• The charge on the ion depends on the number of electrons lost or gained.
  • When metals combine with non-metals, the electrons in the outer shell of the metal atoms are transferred to the non-metal atoms. Each non-metal atom usually gains enough electrons to fill its outer shell. As a result of this, the metal and non-metal atoms usually end up with outer electron shells that are complete – they have an electronic configuration of a noble gas.

Covalent bonding

The process of sharing electrons between two atoms is known as covalent bonding. The bonds often exist between two nonmetals.

 The electrons are drawn and attracted by the nuclei of both atoms because their electronegativities are all in the high range. Two identical atoms that are bound to one another (also known as a nonpolar bond) emit the same force on their electrons, which results in an equal attraction between the two atoms (for example, oxygen gas, or O2, has an equally distributed electron affinity). Thus, covalent connections are more difficult to break.

Covalent Bond
Covalent Bonding

Single covalent bonds

When two non-metal atoms combine, they share one, or more, pairs of electrons. A single covalent bond, also known as a bond pair, is an electron pair that is shared.

A single line between the atoms, such as Cl – Cl, represents a single covalent link.

As you can see, not every available electron is utilized to form bonds when chlorine atoms come together. Lone pairs are the outer-shell electron pairs that are not involved in forming bonds. Each chlorine atom possesses three lone pairs of electrons and shares one pair of electrons for a bond.

When drawing the arrangement of electrons in a molecule

  • Use a “dot” to represent an electron from one atom and a “cross” to represent an electron from another atom. 
  • If there are more than two types of atoms, additional symbols, like a small circle or a small triangle, may be used.
  • To emphasize the number of bond pairs and the number of lone pairs, we draw the outer electrons in pairs.

 For example, Boron trifluoride BF3 has only six electrons around the boron atom; we say that the boron atom is electron deficient.

 Sulfur hexafluoride, SF6, has twelve electrons around the central sulfur atom; we say that the sulfur atom has an ‘expanded octet’.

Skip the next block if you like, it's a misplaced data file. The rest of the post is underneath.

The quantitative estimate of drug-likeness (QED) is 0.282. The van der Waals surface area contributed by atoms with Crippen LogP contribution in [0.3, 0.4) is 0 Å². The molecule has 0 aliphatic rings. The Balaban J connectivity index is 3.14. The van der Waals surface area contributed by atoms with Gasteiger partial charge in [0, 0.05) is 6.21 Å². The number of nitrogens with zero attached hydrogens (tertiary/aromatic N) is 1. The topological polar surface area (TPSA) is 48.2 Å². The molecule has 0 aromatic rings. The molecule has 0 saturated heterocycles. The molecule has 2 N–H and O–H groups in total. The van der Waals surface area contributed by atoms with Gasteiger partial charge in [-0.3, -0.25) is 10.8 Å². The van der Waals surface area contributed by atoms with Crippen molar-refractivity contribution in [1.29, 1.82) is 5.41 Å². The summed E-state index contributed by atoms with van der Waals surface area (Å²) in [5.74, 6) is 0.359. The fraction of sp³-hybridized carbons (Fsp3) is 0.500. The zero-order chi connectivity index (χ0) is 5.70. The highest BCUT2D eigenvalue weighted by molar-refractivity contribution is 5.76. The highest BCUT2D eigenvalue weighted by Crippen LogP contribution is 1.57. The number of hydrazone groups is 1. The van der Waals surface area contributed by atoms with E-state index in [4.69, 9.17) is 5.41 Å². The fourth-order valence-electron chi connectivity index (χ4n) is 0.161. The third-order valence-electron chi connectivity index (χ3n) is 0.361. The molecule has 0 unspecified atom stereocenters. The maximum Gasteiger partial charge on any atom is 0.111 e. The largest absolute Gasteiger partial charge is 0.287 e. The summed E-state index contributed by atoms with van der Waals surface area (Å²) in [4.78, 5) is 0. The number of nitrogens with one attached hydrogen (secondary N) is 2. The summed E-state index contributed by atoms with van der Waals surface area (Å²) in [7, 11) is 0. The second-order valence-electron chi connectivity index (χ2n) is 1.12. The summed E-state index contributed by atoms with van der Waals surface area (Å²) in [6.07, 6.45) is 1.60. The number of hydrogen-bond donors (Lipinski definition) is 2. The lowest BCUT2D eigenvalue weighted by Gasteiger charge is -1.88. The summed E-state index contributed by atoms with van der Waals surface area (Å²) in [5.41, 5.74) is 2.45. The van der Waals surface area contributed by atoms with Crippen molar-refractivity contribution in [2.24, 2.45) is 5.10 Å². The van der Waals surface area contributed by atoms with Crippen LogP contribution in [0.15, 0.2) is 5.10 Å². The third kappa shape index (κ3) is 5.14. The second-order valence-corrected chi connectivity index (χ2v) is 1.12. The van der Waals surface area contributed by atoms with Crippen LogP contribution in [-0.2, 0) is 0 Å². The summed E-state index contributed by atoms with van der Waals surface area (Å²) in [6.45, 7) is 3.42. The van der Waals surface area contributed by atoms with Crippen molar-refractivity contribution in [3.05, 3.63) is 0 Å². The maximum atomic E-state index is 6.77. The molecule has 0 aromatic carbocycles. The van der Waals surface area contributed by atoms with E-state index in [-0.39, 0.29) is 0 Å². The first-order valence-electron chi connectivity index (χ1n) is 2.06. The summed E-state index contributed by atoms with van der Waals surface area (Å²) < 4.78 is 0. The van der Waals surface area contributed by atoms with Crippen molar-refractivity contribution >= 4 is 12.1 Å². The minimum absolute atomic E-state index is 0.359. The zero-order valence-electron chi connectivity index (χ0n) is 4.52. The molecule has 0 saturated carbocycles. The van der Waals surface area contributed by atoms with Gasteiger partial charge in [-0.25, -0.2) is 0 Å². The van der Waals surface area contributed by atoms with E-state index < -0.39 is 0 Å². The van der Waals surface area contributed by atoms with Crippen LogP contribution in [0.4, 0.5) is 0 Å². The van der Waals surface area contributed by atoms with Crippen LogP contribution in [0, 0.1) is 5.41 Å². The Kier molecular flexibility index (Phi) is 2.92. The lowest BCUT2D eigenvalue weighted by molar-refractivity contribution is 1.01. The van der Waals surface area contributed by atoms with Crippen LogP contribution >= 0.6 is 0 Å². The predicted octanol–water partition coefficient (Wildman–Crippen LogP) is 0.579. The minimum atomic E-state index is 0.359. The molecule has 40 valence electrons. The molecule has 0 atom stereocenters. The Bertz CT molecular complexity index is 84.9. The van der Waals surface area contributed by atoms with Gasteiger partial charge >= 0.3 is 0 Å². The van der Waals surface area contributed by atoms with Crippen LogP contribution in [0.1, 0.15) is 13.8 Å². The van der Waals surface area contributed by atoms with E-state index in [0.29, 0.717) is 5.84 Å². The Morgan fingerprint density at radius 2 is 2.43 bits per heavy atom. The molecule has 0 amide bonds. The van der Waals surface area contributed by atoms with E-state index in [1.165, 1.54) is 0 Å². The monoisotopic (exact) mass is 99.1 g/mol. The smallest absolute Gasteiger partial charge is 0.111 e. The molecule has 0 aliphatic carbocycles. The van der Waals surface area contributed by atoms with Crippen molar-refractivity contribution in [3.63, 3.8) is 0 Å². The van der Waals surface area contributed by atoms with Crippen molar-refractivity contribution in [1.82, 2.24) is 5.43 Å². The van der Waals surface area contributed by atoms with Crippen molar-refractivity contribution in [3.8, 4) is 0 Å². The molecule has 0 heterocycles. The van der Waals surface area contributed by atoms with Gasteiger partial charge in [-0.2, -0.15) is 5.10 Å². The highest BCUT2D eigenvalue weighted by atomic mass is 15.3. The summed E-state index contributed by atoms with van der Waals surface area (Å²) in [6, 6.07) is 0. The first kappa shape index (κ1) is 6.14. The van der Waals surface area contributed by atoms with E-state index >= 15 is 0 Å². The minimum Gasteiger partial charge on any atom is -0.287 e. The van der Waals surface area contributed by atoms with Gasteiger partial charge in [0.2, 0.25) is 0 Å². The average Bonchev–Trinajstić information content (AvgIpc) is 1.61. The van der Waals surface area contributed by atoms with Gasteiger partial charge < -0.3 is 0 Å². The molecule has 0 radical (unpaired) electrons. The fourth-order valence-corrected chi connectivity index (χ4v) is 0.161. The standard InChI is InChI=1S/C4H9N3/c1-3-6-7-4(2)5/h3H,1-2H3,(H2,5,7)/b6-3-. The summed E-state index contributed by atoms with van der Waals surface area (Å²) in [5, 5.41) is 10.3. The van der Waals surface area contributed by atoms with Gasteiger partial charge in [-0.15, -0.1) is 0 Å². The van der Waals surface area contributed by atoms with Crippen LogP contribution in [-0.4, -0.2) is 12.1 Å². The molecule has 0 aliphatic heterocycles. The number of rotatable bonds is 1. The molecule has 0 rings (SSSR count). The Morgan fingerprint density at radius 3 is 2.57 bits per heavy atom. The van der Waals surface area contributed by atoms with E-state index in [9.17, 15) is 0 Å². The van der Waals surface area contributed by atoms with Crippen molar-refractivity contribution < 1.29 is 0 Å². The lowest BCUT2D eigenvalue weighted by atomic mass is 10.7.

Multiple covalent bonds

Some atoms can form bonds by sharing two electron pairs. It is referred to as a double covalent bond.

A double line drawn between the atoms signifies a double covalent link, such as O=O. In order to form an oxygen molecule, each oxygen atom needs to gain two electrons to complete its outer shell. So, two pairs of electrons are shared and two covalent bonds are formed.

  • Each oxygen atom must gain two electrons once more in order to produce carbon dioxide. However, the carbon atom still requires four additional electrons to finish off its outer shell. As a result, the carbon atom has eight electrons surrounding it since two oxygen atoms make each two bonds with carbon.
  • Each carbon atom in ethene shares a pair of electrons with two hydrogen atoms. Each carbon atom now has two outer shell electrons available for intermolecular bonds. A double bond develops.

Atoms can also bond together by sharing three pairs of electrons. We call this a triple covalent bond.

In order to form a nitrogen molecule, each nitrogen atom needs to gain three electrons to complete its outer shell. So, three pairs of electrons are shared and three covalent bonds are formed.

Single, Double and Triple( Covalent Bond)
Single, Double and Triple( Covalent Bonding)

Co-ordinate bonding (dative covalent bonding)

A coordinate bond (or dative covalent bond) is formed when one atom provides both the electrons needed for a covalent bond.